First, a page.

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The College Football Playoff format has drawn criticism from fans and experts alike since the annual tournament’s inception in 2014. The main gripes with the current format are that there is a lack of consistency in the selection process and the tournament is very exclusive, making it nearly impossible for non-power-five teams to make the tournament.
But a new proposal for an expanded CFP format would seemingly solve both of the issues at hand.
A subgroup of the CFP management committee brought forward a proposal for an expansion to the tournament last Thursday, from four to 12 teams. The new format would also provide teams that want to qualify for the event with a clear blueprint for how they can do so. The group firmly believes that a change would be beneficial for all parties involved, from the players all the way to the fans.
“This is a very exciting moment for college football,” the subcommittee said. “We think we can capture what student-athletes and fans love about the game and extend it to more people in more places, while enhancing what’s great about the regular season.”
In prior years, the CFP selection committee would rank their top four teams, and these teams would make the tournament, for a total of three games. Strength of schedule, conference championships and record are the three variables that take precedence when the committee is deciding which teams earn a bid and which don’t — the process was solely based on subjectivity, leading many to take exception to it.
If this new format is adopted, the top six ranked conference champions will earn a bid, and the six highest ranked remaining non-conference champions will then also earn a bid.
The new format would guarantee a non-power-five team a shot at the national title. Five of the six conference champions will almost certainly be power-five teams — ACC, SEC, Big 10, Big 12 and PAC-12 — but the sixth conference champion will be pulled from one of the group of five minor conferences. Programs that don’t have the luxury of playing a strong schedule in a power-five conference but have a talented roster will now have a chance to prove that they can hang with the perennial powerhouses, such as Clemson and Alabama.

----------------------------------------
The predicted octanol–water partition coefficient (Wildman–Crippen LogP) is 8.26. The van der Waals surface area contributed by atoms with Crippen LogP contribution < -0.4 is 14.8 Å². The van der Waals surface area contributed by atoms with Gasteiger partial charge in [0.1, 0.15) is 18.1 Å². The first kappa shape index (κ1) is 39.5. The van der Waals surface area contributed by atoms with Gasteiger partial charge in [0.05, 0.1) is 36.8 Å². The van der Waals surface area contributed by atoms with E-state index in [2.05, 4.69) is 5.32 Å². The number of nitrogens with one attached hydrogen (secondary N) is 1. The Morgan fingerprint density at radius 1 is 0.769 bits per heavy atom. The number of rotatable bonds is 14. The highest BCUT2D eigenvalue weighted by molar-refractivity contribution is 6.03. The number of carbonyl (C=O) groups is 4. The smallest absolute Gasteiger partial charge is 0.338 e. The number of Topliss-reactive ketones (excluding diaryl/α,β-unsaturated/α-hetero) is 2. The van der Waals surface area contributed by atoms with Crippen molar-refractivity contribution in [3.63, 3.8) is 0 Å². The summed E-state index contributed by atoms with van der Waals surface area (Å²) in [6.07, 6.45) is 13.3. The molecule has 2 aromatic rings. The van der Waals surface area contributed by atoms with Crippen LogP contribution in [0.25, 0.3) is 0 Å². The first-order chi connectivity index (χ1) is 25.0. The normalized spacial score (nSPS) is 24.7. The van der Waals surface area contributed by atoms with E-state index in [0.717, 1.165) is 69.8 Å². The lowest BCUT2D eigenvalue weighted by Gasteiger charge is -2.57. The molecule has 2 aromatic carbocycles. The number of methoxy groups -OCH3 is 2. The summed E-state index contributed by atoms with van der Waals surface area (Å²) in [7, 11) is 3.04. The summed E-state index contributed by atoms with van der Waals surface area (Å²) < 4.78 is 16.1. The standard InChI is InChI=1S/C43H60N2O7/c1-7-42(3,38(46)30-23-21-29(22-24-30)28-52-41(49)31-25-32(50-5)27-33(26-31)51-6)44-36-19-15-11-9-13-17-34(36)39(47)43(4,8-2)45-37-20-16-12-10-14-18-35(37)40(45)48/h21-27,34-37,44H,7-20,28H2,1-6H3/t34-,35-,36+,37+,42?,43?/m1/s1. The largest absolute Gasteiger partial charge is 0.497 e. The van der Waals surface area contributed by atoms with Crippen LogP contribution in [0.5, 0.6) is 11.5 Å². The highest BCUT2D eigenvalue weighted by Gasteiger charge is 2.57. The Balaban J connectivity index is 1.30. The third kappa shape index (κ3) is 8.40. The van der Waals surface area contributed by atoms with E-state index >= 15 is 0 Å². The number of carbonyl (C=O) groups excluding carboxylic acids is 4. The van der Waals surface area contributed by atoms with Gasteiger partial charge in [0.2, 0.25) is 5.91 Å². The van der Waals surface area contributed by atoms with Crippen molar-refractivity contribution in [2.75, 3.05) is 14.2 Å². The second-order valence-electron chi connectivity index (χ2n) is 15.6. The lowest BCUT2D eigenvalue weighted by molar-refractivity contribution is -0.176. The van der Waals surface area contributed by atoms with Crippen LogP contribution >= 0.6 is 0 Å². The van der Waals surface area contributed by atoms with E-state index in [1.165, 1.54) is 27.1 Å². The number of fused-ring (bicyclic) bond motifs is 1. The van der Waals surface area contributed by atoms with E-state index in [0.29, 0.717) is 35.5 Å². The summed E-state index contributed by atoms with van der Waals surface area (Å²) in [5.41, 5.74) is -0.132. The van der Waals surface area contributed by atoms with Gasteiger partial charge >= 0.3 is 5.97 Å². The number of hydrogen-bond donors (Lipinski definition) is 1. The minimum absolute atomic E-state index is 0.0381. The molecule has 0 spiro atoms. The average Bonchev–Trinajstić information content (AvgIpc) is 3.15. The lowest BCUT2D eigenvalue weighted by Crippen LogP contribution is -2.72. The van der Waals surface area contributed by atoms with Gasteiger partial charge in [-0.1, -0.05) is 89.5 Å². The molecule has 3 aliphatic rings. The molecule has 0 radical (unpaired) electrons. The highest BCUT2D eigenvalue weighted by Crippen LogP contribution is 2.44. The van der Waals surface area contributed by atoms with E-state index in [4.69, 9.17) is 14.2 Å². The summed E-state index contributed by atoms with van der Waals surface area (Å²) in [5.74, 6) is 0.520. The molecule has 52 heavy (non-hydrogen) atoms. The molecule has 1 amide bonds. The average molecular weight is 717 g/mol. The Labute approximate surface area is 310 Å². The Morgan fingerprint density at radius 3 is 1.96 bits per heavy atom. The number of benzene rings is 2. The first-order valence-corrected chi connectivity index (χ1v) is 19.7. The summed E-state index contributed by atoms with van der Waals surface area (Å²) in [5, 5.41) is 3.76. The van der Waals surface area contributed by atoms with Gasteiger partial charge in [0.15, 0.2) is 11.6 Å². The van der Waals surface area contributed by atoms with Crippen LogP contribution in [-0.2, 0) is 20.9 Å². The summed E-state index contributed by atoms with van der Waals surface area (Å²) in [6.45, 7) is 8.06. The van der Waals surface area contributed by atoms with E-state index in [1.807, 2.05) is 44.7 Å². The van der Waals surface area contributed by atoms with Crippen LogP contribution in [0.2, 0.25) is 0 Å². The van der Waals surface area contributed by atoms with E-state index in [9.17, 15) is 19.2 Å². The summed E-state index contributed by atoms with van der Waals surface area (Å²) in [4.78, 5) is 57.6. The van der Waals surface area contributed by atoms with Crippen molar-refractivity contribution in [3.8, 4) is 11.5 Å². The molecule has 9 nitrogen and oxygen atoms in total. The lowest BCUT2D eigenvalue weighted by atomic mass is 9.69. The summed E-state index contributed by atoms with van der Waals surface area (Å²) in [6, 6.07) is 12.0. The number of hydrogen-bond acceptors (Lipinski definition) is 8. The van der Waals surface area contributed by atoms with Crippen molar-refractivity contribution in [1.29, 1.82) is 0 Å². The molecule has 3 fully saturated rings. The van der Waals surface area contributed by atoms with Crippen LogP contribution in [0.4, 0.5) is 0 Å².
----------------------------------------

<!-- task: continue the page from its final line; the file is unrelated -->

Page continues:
The biggest concern seems to be the risk of injury that comes with playing the additional games. Universities still don’t pay collegiate athletes. But an injury in an extended season could derail their prospective professional careers. Meanwhile, universities and conferences will undoubtedly reap major financial gains from the increased exposure and benefits from playing in an expanded postseason.
It remains unknown how this hypothetical tournament would impact the season’s scheduling going forward, but remains a subject of debate heading into the next stages of the proposal process.
Although the proposal is an exciting step for many, fans shouldn’t expect to see this implemented in the immediate future, according to CFP Executive Director Bill Hancock.
“Now that the working group has presented its proposal, the management committee will solicit input from university presidents, coaches, athletics directors, student-athletes and others,” Hancock said. “I do want to remind you that the final decision will be made by the board of managers, and that decision will not come before this fall.”
The current agreement between the CFP and the football programs across the nation for a four team format runs through the 2025-26 season — presenting a major hurdle to seeing the change be implemented in the next couple of years.
The next step is for the 11-member CFP management committee to review the proposal and send it for a vote at their meetings later this week. If greenlighted, the proposal will then be sent to the CFP Board of managers — a committee consisting of presidents from various universities and conferences — for review at a conference on June 22. This same board will gather input from athletic directors and presidents from other universities on their receptiveness to an expanded playoff and make a final decision regarding the format in September.